An exciting announcement! Starting a few days ago, when you visit my website, you should see a green padlock next to the URL bar.
That’s right, brennan.io is now SSL enabled! How did I do it? With just a little help from magic and AWS! Well, mostly AWS, but the process was almost magical. As a person who writes a tech blog, I’m pretty much obligated to write a post about any change to my website. So, buckle up, cause this one’s pretty in-depth.
Long, long ago (my sophomore year of college) I owned the domain
stephenbrennan.net and an HP laptop. The laptop sat on a shoe rack in my dorm
room, running a Wordpress website that contained, well, pretty much nothing. By
the next summer, I realized that hosting a website on an old laptop on a shoe
rack was a bad idea, and I decided to switch to GitHub Pages.
For those unfamiliar, GitHub Pages allows you to host simple websites generated
from GitHub repositories. It uses a program called Jekyll, which generates a
full HTML site from some templates and your blog posts (as markdown). My site is
generated from my
brenns10.github.io repository. Every time I push new
commits, GitHub Pages generates a new copy of my site and hosts it at
Of course, I didn’t want a GitHub domain name, so I took advantage of the
“custom domain” feature to host my website at
stephen-brennan.com, my “new”
domain at the time. Not too long ago, I changed that to
GitHub Pages is a free service, and as far as free services go, it’s downright amazing. But you can’t get always get what you want out of a free service.
One thing GitHub Pages can’t do for you is provide SSL for custom domains. There are some really great reasons why this is the case:
Of course, my site is completely static, so it doesn’t need SSL. Nobody’s sensitive information (except mine) is being exchanged. But I got pretty jealous of everybody else’s green padlocks on their sites. On a more practical note, I also believe that universal SSL is an important goal for the Internet, and so I wanted to do my part.
So, I decided to fix these problems by moving to a slightly less free, but infinitely more powerful service: AWS!
For somebody looking to host a static site on AWS, these are some important services to be aware of:
www.brennan.io, and using CNAME records on your raw (aka apex) domain is not kosher.
It seems that AWS can do pretty much everything you might want in a static site host. But you still lose the convenience of being able to push to GitHub and have your site deployed in seconds. Instead it seems like you would be stuck running Jekyll manually and then uploading it to S3 via the AWS console. Plus, it would seem like there’s a lot of confusing setup you’d have to do with AWS.
Thankfully, this has a very nice solution, discussed in this excellent
post. I won’t rehash all of the instructions given in the
article1, but the gist of it is that a nice gem called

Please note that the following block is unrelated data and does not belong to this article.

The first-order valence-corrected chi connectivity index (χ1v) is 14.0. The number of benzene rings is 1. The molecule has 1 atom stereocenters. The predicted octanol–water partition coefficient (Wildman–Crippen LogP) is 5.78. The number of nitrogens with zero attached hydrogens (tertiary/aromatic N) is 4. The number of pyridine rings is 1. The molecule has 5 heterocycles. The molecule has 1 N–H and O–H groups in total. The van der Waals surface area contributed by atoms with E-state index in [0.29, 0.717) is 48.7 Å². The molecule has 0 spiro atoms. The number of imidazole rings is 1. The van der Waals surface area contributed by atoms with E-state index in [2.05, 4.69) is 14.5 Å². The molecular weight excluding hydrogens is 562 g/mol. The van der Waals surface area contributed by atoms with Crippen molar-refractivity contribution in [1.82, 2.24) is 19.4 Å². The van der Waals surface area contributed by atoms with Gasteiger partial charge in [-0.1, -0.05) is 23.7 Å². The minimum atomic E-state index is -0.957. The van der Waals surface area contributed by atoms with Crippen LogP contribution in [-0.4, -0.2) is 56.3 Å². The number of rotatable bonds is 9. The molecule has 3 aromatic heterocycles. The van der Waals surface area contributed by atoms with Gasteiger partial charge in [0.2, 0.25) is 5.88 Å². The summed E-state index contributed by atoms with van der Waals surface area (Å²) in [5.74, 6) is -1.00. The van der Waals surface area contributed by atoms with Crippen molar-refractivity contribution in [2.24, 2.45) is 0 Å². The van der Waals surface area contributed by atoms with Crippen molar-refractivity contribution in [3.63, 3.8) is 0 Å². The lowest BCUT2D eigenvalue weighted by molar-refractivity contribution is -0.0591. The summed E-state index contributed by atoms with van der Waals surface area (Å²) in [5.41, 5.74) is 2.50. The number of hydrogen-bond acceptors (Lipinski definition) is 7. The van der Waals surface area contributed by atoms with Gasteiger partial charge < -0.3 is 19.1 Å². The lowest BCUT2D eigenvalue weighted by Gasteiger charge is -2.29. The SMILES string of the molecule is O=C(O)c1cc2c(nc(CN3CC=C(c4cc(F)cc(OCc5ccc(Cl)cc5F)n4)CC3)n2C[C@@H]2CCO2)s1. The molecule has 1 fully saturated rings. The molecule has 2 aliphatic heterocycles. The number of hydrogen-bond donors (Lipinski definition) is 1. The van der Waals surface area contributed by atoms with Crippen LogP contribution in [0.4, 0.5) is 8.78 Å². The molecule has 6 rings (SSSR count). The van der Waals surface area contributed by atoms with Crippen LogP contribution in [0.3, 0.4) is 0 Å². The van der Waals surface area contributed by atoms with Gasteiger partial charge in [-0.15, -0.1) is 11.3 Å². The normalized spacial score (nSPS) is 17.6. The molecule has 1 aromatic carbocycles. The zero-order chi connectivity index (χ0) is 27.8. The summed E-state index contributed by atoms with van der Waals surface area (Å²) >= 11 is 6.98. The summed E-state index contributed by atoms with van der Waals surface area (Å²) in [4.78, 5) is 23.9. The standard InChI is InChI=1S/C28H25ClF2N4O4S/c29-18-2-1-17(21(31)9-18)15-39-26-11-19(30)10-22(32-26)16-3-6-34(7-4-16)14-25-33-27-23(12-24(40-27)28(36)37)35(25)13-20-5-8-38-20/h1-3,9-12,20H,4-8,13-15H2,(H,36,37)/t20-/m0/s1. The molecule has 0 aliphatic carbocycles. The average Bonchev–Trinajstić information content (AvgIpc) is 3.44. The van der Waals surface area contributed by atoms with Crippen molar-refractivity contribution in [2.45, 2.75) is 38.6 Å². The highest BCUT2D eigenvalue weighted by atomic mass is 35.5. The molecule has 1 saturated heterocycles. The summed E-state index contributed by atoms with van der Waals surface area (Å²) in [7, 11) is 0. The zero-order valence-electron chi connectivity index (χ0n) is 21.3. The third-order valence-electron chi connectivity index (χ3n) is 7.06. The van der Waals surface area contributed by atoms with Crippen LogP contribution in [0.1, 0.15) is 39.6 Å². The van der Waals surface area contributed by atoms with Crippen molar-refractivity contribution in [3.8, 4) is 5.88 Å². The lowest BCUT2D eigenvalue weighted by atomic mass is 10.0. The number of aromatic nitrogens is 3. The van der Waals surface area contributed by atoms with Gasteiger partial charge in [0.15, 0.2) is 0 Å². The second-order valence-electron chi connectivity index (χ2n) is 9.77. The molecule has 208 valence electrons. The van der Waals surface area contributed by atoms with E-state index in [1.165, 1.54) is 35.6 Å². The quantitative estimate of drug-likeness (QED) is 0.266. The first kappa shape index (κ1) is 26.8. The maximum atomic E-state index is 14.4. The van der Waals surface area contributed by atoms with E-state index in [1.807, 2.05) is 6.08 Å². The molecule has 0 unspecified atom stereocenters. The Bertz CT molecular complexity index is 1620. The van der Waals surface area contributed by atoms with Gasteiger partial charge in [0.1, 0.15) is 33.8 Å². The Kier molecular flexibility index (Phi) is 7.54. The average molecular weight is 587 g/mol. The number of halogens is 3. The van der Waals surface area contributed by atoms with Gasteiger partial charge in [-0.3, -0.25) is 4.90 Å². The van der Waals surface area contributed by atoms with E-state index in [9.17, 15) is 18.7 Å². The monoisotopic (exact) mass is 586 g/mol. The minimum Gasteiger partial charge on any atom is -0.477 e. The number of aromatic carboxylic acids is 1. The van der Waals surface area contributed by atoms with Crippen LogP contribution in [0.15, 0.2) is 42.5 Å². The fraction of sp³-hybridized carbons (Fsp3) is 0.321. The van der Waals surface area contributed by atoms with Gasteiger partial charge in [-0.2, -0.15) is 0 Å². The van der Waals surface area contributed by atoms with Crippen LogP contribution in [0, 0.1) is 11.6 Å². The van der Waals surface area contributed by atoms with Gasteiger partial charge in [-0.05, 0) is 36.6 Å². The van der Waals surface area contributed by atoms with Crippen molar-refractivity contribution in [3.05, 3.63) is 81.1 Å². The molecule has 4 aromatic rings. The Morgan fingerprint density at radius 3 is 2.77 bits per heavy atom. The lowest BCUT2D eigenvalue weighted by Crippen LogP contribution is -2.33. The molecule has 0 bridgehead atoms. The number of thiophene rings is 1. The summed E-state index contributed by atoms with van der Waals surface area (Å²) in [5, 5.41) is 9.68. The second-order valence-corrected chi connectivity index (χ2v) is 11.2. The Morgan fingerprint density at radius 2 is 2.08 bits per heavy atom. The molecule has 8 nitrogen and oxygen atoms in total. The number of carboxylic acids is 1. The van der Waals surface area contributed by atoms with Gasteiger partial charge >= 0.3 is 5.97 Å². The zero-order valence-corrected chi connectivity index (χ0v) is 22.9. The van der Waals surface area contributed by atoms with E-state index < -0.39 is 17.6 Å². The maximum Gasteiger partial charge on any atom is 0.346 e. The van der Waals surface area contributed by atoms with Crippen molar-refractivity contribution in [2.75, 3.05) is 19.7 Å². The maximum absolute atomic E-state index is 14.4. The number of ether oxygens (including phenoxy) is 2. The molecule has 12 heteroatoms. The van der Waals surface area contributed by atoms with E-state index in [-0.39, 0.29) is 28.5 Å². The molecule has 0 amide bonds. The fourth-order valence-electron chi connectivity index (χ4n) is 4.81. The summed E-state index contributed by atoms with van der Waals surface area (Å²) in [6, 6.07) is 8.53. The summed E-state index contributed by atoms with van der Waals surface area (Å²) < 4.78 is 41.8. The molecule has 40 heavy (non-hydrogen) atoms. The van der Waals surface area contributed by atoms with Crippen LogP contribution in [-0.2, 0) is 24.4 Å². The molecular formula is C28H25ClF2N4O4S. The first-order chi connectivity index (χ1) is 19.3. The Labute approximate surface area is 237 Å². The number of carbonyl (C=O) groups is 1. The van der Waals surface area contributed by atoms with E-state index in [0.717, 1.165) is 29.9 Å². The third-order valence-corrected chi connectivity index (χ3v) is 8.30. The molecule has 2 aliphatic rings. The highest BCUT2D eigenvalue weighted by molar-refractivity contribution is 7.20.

help sync your built Jekyll site and even configure AWS properly.
A more tricky issue for me is all of my GitHub Pages project sites! I’ve taken
great advantage of these sites. Many of my programming projects have tool sites
which are automatically pushed by Travis-CI. They contain documentation and code
coverage for the
master branch. It would be very sad to lose these sites. Even
more concerning is that the entire “Talks” section of my site (see the menu
above) is actually a separate Jekyll site on its own GitHub repository!
Since this was pretty much the only piece of the puzzle missing, I went ahead
and wrote my own little tool that can take all of your GitHub
pages sites and automatically build them together into a single site, like
GitHub does. Combine this with the
s3_website gem, and you’re pretty much
So I just described a ton of infrastructure I used to switch to HTTPS. But how exactly was I able to do it without any downtime on the site?
By performing the migration over about the course of a week, and carefully choosing the correct sequence of steps!
staging.brennan.ioand used that instead. This way, I was able to verify that the setup would work for me.
brennan.iodirectly to CloudFront. This step took about two days, since the TTL on my NS records was set to a whole day.
s3_websiteto create the S3 bucket and CloudFront distribution for my main site. I updated my DNS to point at CloudFront, and voila!
brennan.iobegan to redirect to HTTPS!
Now whenever I write a post or update my site, I push to GitHub as normal. But afterwards, I have one more step:
$ cd ~/repos/sitebuilder $ python sitebuilder.py $ s3_website push
And my site is successfully deployed!
The only thing that remains to seen is how expensive this site will be. Due to Amazon’s free tiers, the hosting is nearly free, although the DNS hosting costs about $0.51 per month. It will be interesting to see what this costs after a month or two of use, not to mention the possibility of a Reddit or Hacker News hug.
Except to note that AWS will now sign certificates for you, free of charge, so you don’t need to mess with the external CA’s mentioned in the article. ↩